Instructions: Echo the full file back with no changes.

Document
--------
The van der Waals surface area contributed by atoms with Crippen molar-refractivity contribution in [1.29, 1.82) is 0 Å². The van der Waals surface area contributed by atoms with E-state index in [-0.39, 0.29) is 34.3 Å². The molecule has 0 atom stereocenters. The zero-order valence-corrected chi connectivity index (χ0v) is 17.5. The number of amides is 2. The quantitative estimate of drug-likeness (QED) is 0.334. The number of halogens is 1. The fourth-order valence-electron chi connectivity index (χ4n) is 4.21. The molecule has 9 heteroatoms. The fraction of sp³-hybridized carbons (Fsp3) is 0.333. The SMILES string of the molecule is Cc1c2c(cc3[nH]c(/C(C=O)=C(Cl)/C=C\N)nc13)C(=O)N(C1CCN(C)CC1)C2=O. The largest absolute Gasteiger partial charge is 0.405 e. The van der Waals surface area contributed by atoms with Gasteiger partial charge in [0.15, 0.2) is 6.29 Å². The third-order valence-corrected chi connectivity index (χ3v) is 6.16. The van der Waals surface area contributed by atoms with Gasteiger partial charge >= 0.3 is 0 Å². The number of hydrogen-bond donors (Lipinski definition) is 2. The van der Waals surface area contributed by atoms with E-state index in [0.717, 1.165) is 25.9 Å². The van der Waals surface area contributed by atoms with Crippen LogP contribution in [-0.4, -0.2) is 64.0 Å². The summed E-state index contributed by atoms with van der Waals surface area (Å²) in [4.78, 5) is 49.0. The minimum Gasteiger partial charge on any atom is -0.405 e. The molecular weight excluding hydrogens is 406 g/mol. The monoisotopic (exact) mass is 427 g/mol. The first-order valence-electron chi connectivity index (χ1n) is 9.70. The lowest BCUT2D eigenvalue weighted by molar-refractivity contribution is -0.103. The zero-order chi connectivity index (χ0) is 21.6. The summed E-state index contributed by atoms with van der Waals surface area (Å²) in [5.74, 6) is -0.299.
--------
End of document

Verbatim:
The van der Waals surface area contributed by atoms with Crippen molar-refractivity contribution in [1.29, 1.82) is 0 Å². The van der Waals surface area contributed by atoms with E-state index in [-0.39, 0.29) is 34.3 Å². The molecule has 0 atom stereocenters. The zero-order valence-corrected chi connectivity index (χ0v) is 17.5. The number of amides is 2. The quantitative estimate of drug-likeness (QED) is 0.334. The number of halogens is 1. The fourth-order valence-electron chi connectivity index (χ4n) is 4.21. The molecule has 9 heteroatoms. The fraction of sp³-hybridized carbons (Fsp3) is 0.333. The SMILES string of the molecule is Cc1c2c(cc3[nH]c(/C(C=O)=C(Cl)/C=C\N)nc13)C(=O)N(C1CCN(C)CC1)C2=O. The largest absolute Gasteiger partial charge is 0.405 e. The van der Waals surface area contributed by atoms with Gasteiger partial charge in [0.15, 0.2) is 6.29 Å². The third-order valence-corrected chi connectivity index (χ3v) is 6.16. The van der Waals surface area contributed by atoms with Gasteiger partial charge >= 0.3 is 0 Å². The number of hydrogen-bond donors (Lipinski definition) is 2. The van der Waals surface area contributed by atoms with E-state index in [0.717, 1.165) is 25.9 Å². The van der Waals surface area contributed by atoms with Crippen LogP contribution in [-0.4, -0.2) is 64.0 Å². The summed E-state index contributed by atoms with van der Waals surface area (Å²) in [4.78, 5) is 49.0. The minimum Gasteiger partial charge on any atom is -0.405 e. The molecular weight excluding hydrogens is 406 g/mol. The monoisotopic (exact) mass is 427 g/mol. The first-order valence-electron chi connectivity index (χ1n) is 9.70. The lowest BCUT2D eigenvalue weighted by molar-refractivity contribution is -0.103. The zero-order chi connectivity index (χ0) is 21.6. The summed E-state index contributed by atoms with van der Waals surface area (Å²) in [5.74, 6) is -0.299.